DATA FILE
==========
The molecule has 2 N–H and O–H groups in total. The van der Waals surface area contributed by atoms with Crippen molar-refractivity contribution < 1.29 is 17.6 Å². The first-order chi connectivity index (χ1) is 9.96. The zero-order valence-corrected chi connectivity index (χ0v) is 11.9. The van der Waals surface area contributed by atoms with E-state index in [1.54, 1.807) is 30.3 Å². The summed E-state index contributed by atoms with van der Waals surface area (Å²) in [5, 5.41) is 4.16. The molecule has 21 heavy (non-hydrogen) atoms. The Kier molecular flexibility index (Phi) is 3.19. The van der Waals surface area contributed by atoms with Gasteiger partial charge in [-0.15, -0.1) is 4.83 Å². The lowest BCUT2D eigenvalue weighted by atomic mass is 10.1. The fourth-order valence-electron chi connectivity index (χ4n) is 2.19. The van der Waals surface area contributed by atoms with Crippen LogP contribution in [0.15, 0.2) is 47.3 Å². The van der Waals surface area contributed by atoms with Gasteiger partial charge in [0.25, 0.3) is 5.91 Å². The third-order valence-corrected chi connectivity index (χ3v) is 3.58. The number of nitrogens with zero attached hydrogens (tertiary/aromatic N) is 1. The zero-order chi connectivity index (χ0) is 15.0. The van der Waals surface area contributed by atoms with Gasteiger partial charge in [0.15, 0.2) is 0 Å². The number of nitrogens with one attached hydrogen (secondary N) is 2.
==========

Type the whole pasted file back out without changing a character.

The molecule has 2 N–H and O–H groups in total. The van der Waals surface area contributed by atoms with Crippen molar-refractivity contribution < 1.29 is 17.6 Å². The first-order chi connectivity index (χ1) is 9.96. The zero-order valence-corrected chi connectivity index (χ0v) is 11.9. The van der Waals surface area contributed by atoms with E-state index in [1.54, 1.807) is 30.3 Å². The summed E-state index contributed by atoms with van der Waals surface area (Å²) in [5, 5.41) is 4.16. The molecule has 21 heavy (non-hydrogen) atoms. The Kier molecular flexibility index (Phi) is 3.19. The van der Waals surface area contributed by atoms with Gasteiger partial charge in [-0.15, -0.1) is 4.83 Å². The lowest BCUT2D eigenvalue weighted by atomic mass is 10.1. The fourth-order valence-electron chi connectivity index (χ4n) is 2.19. The van der Waals surface area contributed by atoms with Crippen LogP contribution in [0.15, 0.2) is 47.3 Å². The van der Waals surface area contributed by atoms with Gasteiger partial charge in [0.25, 0.3) is 5.91 Å². The third-order valence-corrected chi connectivity index (χ3v) is 3.58. The number of nitrogens with zero attached hydrogens (tertiary/aromatic N) is 1. The zero-order chi connectivity index (χ0) is 15.0. The van der Waals surface area contributed by atoms with Gasteiger partial charge in [0.15, 0.2) is 0 Å². The number of nitrogens with one attached hydrogen (secondary N) is 2.